Manley and MacLean also suggest a repertorial context for "Harry of Cornwall." They include it in a category of plays staged by Lord Strange's Men that were "designed to complement, by way of prequel or sequel, preexisting plays, some of which were in the possession of other companies" (p. 94). A contemporary (and in some sense sequel) was Edward I (S. R. 8 October 1593, Q 1593, 1599 [company affiliation uncertain]); it opens with a "coronation procession" that includes Guy and Charles Montfort as prisoners (pp. 136-7). Manley and MacLean interpret this staging as "some unexplained business" from "Harry of Cornwall," observing further that the brothers' display "achieves a poetic justice that history denied, as Edward enters London holding captive the two murderers of his beloved companion Henry" (p. 137).
Manley and MacLean consider it likely that "Harry of Cornwall" was "a large-scale chronicle play" not unlike "harey the vj" current also in Strange's repertory; in its own thirteenth century, "Harry of Cornwall" had ties to The Troublesome Reign of King John, Q1591, in the repertory of the Queen's men (p. 138).
Manley and MacLean provide a context for the performance of "Harry of Cornwall" at Bristol early in July 1593, pointing out that Alleyn's letter mentions St. James's Day, and "Bristol's nine-day St. James fair was still in progress" (261). Further on the topic of touring, Manley and MacLean acknowledge that the Bristol performance of "Harry of Cornwall," plus the likelihood that the play was an episodic chronicle suggests it had "a full cast," whereas theater historians traditionally have thought such plays required too many players and theatrical paraphernalia to be taken on tour (pp. 272-3).
Manley and MacLean include the detail that one of de Montfort's supporters, Robert de Ferrers, Earl of Derby, lost his life and title in continued rebellion against Edward (specifically in a battle led, ignominiously, by Henry of Cornwall), implying a certain historical piquancy in that Cornwall's play was acquired and staged by the company whose patron would become the earl of Derby in September 1593 (p. 136)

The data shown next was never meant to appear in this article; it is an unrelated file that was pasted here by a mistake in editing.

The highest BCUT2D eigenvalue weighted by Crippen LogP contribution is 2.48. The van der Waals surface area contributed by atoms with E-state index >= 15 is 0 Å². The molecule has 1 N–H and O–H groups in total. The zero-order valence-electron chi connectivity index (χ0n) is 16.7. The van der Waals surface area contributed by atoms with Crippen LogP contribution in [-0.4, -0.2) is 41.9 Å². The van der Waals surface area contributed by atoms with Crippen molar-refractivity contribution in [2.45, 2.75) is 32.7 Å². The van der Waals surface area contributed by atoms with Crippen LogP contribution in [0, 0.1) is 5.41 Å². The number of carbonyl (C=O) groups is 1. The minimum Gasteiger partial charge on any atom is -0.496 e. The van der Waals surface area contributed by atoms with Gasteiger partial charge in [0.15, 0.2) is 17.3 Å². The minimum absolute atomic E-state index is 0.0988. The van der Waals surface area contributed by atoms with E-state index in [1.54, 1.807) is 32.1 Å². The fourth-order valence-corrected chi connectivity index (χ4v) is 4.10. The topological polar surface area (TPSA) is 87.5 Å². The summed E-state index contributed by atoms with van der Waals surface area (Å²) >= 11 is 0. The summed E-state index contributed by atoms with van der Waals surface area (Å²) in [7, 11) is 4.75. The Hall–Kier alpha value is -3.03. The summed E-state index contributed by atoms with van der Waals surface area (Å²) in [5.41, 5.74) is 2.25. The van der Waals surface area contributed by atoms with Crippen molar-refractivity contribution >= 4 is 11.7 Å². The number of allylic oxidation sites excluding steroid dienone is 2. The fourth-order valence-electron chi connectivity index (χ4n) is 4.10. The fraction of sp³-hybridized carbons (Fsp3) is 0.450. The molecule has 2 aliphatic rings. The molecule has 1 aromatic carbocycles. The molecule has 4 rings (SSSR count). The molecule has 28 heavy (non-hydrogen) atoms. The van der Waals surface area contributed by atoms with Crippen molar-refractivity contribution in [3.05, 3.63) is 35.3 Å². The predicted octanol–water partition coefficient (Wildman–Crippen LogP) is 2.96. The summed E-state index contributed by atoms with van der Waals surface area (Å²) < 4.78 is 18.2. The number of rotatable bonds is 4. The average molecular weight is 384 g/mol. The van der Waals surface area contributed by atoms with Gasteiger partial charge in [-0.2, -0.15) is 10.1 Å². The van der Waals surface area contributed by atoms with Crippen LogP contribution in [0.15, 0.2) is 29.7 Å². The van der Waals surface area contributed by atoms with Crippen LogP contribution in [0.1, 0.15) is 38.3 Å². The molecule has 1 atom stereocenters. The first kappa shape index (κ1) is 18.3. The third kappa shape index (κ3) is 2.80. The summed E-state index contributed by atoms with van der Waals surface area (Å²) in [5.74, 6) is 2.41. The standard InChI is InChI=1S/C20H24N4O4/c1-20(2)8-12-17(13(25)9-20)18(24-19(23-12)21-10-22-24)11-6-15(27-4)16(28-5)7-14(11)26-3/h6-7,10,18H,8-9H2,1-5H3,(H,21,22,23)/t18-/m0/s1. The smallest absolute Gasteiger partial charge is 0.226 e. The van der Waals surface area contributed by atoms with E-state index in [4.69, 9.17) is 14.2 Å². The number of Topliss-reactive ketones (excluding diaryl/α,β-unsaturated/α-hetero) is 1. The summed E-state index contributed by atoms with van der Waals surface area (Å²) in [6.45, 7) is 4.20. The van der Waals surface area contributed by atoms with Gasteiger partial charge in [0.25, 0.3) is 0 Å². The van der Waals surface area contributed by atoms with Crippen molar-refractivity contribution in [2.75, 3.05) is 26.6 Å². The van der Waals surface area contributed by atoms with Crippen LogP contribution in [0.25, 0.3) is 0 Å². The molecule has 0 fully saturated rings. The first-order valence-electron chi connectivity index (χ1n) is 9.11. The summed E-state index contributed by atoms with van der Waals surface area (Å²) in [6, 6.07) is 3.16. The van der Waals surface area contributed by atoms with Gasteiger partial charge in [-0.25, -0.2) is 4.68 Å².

Wiggins, Catalogue #905, though unimpressed with the historical significance of "the Cornish Harries," nonetheless suggests that de Montford and his son (Guy), as well as Edward I, were characters in the play.
Knutson extends the family of plays to which "Harry of Cornwall" belonged beyond Edward I to include the latter's sequel, Christopher Marlowe's Edward II, which the company of the earl of Pembroke's men owned and staged in the same year that Strange's men performed "Harry of Cornwall." Indeed, if Pembroke's men took Edward II on tour, it was fresh in the provincial mind in the summer of 1593. However, a month before the Bristol show, Edward II was in the hands of stationers (S. R. 6 July 1593), and Pembroke's men were preparing to abandon their tour (2017, p. 134). If the stage history ofEdward III were better known, it too might have had a familial and repertorial connection with plays earlier in the chronological narrative of the early and royal lives of Edward I and Edward II.
For What It's Worth
Theater historians have very few clues about the relationship of a company's London repertory and the plays taken on the road. It is therefore noteworthy that Strange's men gave "Harry of Cornwall" its last recorded showing at the Rose on 26 May 1592; they did not offer it at Christmastide at the Rose, 1592-3. Yet they took it on the road in the summer of 1593, playing it at Bristol in early July. The gap between the London and provincial performances appears significant; however, "Harry of Cornwall" might have been in the touring repertory for the summer of 1592 (granted, a plague time), in which case its reappearance in the summer of 1593 is not so odd.
Site created and maintained by Roslyn L. Knutson, Professor Emerita, University of Arkansas at Little Rock; updated 20 July 2020.